NRC is using majoritarianism in the worst possible manner. It misuses law in making minorities stateless. As a form of identification, non-inclusion reduces an individual to a lesser human being. Deportation is perhaps a bilateral issue, while death isn’t. A matter of life and death, fear and pain, should not be an issue of ‘business’ and ‘watching’. His position ignores the reduction of people’s lives to a mere piece of document, the resultant alienation and social pain. His belief placed on public officials to ensure ‘accuracy’, leaves no space to question the process of preparing NRC. An argument such as this is surprising, since, for many students of our generation who became interested in studying the Northeast, his India against Itself taught us to question the state in the Northeast. It presented the rhetoric of state making, mired in violence. However, the rhetoric of suicide and a text on Holocaust is the last thing one should compare, particularly when it lacks sensitivity and love, which was evident the manner in which Professor Baruah ended his article.
Professor Baruah’s assertion also suffers from taking a linear view of a very complex bureaucratic and social process. In this light, sharing an account written by Dr. Debarshi Das, a faculty in IIT Guwahati, of his own family.
“My aunt Putul was born in Pandu in 1950s. Her parents came to Assam as East-Bengali migrants. She got married to a muffasil town and after her marriage, her name no more remained the same. In her in-laws family there were two other people with the same name, Putul and following from this her name was changed from Putul Guha to Kabita Das. In 2016, when police came to enquire about the citizenship status, they noticed the differences in her pre- and post-nuptial documents. Without any delay she was sent to detention camp at the age of sixty”.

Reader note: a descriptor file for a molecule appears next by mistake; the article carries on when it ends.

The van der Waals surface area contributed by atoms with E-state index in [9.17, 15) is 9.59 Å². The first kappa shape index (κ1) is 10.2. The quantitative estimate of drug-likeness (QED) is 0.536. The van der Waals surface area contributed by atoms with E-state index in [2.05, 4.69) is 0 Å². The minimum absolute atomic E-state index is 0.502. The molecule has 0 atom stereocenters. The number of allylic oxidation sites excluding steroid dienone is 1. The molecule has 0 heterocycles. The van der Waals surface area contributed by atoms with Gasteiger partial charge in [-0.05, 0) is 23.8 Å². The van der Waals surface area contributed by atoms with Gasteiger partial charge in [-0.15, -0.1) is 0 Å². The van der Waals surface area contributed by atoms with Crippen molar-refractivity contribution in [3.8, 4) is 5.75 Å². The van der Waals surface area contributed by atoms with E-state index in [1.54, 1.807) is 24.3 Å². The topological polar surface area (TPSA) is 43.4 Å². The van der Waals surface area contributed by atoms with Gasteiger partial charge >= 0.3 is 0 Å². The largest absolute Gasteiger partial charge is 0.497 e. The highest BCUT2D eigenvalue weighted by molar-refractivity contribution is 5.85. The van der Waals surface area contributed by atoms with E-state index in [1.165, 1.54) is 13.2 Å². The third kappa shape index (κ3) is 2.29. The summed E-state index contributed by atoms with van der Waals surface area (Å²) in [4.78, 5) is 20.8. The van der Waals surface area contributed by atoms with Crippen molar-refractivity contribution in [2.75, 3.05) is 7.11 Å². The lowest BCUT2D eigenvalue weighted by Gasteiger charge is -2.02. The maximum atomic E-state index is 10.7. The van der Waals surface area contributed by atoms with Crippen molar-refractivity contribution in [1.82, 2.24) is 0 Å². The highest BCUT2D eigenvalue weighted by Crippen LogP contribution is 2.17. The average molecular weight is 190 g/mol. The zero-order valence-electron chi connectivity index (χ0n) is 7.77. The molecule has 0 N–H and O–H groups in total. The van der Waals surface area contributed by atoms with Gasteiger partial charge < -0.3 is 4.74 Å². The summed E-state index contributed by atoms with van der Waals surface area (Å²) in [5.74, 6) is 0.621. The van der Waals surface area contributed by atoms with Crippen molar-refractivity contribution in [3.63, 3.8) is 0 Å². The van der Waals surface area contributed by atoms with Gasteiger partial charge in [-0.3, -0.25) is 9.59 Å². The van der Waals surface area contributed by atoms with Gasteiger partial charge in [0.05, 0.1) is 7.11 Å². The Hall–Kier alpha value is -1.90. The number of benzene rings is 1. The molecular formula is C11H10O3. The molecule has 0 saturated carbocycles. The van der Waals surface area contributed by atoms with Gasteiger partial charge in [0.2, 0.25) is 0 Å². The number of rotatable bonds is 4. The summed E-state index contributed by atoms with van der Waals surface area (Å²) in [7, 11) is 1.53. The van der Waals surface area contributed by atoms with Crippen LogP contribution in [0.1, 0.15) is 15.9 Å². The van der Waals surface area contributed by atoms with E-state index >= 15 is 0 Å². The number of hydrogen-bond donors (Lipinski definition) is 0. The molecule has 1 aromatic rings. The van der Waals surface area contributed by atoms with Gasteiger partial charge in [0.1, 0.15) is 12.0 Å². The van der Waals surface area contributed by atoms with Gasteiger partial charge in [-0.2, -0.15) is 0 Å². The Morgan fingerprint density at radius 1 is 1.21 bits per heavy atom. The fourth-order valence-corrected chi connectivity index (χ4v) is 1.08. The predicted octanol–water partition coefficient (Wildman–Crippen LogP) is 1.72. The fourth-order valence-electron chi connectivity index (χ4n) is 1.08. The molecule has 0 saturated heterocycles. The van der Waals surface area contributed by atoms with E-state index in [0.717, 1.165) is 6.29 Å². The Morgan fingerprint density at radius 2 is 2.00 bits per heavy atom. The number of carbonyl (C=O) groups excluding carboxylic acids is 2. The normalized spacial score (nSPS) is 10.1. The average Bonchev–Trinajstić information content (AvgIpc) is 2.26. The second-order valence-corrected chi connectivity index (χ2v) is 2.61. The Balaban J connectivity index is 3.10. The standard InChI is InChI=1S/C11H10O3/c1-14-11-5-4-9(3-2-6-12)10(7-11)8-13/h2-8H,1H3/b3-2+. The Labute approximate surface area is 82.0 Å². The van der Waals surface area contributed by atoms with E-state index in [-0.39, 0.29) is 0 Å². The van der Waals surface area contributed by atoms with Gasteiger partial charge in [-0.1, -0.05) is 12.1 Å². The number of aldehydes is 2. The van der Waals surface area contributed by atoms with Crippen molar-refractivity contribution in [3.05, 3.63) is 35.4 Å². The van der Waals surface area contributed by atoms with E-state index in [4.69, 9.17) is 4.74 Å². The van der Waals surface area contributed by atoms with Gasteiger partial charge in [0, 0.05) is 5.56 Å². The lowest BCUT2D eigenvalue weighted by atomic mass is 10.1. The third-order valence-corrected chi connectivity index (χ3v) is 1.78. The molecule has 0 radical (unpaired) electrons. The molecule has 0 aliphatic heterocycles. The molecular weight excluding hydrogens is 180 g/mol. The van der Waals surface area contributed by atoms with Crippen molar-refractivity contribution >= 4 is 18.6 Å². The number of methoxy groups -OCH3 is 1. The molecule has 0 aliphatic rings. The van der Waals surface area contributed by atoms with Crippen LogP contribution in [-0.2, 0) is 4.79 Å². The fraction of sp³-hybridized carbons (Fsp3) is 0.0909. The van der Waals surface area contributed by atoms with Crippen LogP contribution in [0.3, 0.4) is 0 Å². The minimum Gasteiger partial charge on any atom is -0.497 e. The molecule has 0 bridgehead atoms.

One of the first proponents of detention or concentration camps in the context of Northeast was S.K.Sinha. One can read his letter to the President of India dated 8th of November 1998. His sentiments echoed a large group of ethno-nationalist that identified a common enemy in Assam—the Bangladeshi. Upamanyu Hazarika, a Supreme Court lawyer and convener of the Prabajan Virodhi Manch, is another leading voice in this thread of safeguarding the son of the soil by creating imagined victimhood which suppresses the actual victims as Prof. Prasenjit Biswas argues. Even Hiren Gohain voiced his agreement to the NRC and speaks of ‘legitimacy’ of citizenship. Hence, what we also wished to highlight through this reply is that Prof. Sanjib Baruah’s lack of a moral position is not an aberration, as we all know that even Hiren Gohain sympathises with the legitimate objective of the Assam movement, but not its method. They are just echoing sentimentalities that carry possibilities of violence, othering, and mob lynching. Will there be ever any room for human security or it’s a linear pre-determined march towards a state and thereafter region (NEI) consisting of a number of concentration camps by different names?
To conclude, we want to reiterate what Professor Ashis Nandy argued about the master-slave dialectic. One should stand with the marginalised or the slave, not because suffering is a superior experience or for they work or are oppressed, but because the slave represents a higher order cognition who treats the master as ‘human’, as opposed to the master who treats the slave as a ‘thing’. Arguing for camps is to become players in moral and cognitive ventures of oppression, or at the very least, a passive complicit.
This article gives the views of the author, and not the position of the South Asia @ LSE blog, nor of the London School of Economics. Please read our comments policy before posting.
About the Authors
Suraj Gogoi is a doctoral student in Sociology, National University of Singapore.
Gorky Chakraborty is a faculty member of Institute of Development Studies Kolkata (IDSK).
Parag Jyoti Saikia teaches at Asian University for Women, Chittagong.